Can Microsoft Really Change?

By eweek  |  Posted 2001-11-02 Print this article Print

Bill Gates seemed humbled, contrite even, when he indicated Friday morning that the Microsoft of the future would be a more restrained industry leader.

Bill Gates seemed humbled, contrite even, when he indicated that the Microsoft of the future would be a more restrained industry leader. In a brief mid day press conference praising the agreement, Microsofts chief software architect confessed the three-year suit had a "profound impact" on him personally. The company, he said, will "focus more on how our actions will impact other companies."
Was this just lip service? Or will the market see a Microsoft that refrains from manhandling competitors? Can one of the most aggressive monopolies and successful companies in U.S. history change the way it behaves?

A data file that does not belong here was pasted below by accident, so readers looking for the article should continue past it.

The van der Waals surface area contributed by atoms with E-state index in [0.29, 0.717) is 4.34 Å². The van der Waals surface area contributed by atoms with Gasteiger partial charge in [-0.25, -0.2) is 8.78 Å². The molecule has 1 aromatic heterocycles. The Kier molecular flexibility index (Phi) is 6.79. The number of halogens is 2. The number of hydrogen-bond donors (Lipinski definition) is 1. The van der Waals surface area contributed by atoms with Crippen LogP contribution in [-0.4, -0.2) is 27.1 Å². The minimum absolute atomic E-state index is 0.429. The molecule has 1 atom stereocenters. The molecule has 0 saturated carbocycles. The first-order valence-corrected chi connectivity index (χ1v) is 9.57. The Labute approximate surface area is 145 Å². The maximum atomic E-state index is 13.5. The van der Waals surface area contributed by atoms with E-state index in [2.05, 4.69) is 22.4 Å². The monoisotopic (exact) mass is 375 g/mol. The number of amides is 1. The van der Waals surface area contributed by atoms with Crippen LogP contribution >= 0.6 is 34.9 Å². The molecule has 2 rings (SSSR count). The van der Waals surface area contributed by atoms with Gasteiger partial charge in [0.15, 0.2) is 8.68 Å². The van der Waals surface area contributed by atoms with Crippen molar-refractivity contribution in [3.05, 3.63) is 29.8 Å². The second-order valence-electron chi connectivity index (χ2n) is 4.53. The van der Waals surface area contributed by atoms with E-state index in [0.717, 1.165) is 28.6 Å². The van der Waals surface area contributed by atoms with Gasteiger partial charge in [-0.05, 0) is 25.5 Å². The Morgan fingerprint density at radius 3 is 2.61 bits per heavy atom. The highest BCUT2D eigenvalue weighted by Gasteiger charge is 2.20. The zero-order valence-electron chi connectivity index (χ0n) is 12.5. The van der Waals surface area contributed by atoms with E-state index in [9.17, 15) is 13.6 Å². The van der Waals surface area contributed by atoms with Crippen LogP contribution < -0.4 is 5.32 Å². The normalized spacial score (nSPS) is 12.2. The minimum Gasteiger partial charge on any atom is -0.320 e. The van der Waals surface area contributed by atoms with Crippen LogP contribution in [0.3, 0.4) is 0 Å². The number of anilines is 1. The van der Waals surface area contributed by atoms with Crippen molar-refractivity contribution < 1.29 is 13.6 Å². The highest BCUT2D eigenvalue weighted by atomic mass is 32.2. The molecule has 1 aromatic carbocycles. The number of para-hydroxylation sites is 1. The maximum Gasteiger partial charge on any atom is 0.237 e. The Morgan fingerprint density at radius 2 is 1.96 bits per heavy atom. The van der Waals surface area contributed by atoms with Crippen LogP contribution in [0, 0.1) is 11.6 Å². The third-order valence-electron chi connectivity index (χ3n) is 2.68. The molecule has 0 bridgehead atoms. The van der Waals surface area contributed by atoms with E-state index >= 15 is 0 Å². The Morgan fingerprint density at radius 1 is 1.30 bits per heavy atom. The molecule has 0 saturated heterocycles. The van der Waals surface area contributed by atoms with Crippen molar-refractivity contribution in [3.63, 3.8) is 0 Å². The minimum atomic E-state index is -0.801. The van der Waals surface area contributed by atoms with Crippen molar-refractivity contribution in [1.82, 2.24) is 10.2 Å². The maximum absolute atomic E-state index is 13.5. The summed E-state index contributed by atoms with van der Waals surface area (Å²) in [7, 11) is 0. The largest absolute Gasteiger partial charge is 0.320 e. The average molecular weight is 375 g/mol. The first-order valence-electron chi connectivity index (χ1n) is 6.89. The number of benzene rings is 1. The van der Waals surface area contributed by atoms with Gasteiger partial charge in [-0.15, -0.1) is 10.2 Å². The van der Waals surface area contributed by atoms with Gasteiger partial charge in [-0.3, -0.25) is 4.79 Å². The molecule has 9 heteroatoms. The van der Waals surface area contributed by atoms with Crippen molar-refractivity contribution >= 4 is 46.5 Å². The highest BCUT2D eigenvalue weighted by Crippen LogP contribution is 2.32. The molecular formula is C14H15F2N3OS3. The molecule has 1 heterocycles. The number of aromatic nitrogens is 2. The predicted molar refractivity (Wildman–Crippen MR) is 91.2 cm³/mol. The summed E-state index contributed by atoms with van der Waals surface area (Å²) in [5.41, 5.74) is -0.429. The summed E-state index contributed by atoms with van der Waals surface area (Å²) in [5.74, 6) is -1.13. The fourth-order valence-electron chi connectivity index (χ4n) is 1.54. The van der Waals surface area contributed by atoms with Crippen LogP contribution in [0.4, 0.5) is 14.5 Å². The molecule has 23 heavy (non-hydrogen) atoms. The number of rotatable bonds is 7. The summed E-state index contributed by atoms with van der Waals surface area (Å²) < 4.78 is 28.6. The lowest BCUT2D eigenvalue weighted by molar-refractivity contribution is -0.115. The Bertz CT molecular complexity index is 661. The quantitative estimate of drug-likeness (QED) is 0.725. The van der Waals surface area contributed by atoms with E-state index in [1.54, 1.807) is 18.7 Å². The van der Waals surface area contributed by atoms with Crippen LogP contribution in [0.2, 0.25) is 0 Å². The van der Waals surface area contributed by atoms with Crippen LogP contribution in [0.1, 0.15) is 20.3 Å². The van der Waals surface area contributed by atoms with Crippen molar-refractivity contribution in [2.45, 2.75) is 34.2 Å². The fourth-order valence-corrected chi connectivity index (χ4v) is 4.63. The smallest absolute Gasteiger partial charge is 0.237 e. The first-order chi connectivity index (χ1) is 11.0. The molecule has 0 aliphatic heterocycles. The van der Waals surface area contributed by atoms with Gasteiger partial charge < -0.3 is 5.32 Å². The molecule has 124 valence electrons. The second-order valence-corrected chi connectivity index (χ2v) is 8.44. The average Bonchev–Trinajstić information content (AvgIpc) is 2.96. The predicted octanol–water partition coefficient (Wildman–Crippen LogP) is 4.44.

The things he said – that Microsoft needs to be "a better industry leader, communicating in a new ways and more open to design flexibility" was Gates roundabout way of admitting the companys misdeeds. Maybe reciting this publicly was part of the agreement. For sure, they were a departure from the unyielding and defensive rhetoric weve heard for three years. Recent evidence suggests Microsoft both has and hasnt changed its colors. After all, this is the company that just expelled Java from Windows XP. On the other hand, the company yielded on the controversial new Software Assurance licensing agreements after customers squawked. And it recently opened up Passport, its digital authentication and identification scheme. That it had pushed the envelope on these fronts suggests the glass is half empty. That it bent to the will of critics says half full. Where Microsoft is today is reminiscent of IBM a decade ago as it transitioned from proprietary to open computing. When IBM initially prayed at alter of open computing, no one believed it. It took years to convince various constituencies of its open intent, proving that a controlling corporate persona cant be erased overnight. So lets just hope Microsoft wasnt just placating negotiators and U.S. District Judge Colleen Kollar-Kotelly, who must sign off on the settlement. It should also be noted Microsoft dodged the biggest bullet of all – being barred from adding whatever function and software it wants into the Windows monopoly, which was pretty much the crux of the case argued in the courtroom. On this stance, Microsoft never wavered. When pressed on how the case affected him personally, Gates quickly steered the conversation back to the impact the settlement will have on Microsoft. "Certainly it was a long complex [process] and sometimes draining. During the three years, there was lot of uncertainty over Microsoft. That uncertainty is now resolved." What better message could Gates send investors, whod periodically seen Microsofts share price driven down when the case was turning against it? That message was reinforced by Gates position on the litigation, which he termed "never a good thing for any company or industry." Listening to the answers by phone from both Gates and CEO Steve Ballmer made them sound rehearsed and scripted. Asked if the Sept. 11 tragedy in New York accelerated Microsofts desire to settle, Microsoft CEO Ballmer twice said those events "stood on their own," implying it didnt. You wouldnt want these guys getting mushy and emotional, would you? The extraordinary meaning of what was said was markedly different in the way it sounded, but granted, its been a long haul. Ballmer wrapped it up with a somewhat glib comment about Microsofts getting the green light to put "innovations" into Windows. "Personally, Im happy to have our chief software architect focused on those innovations." Are we seeing a kinder and gentler Microsoft? Write me at

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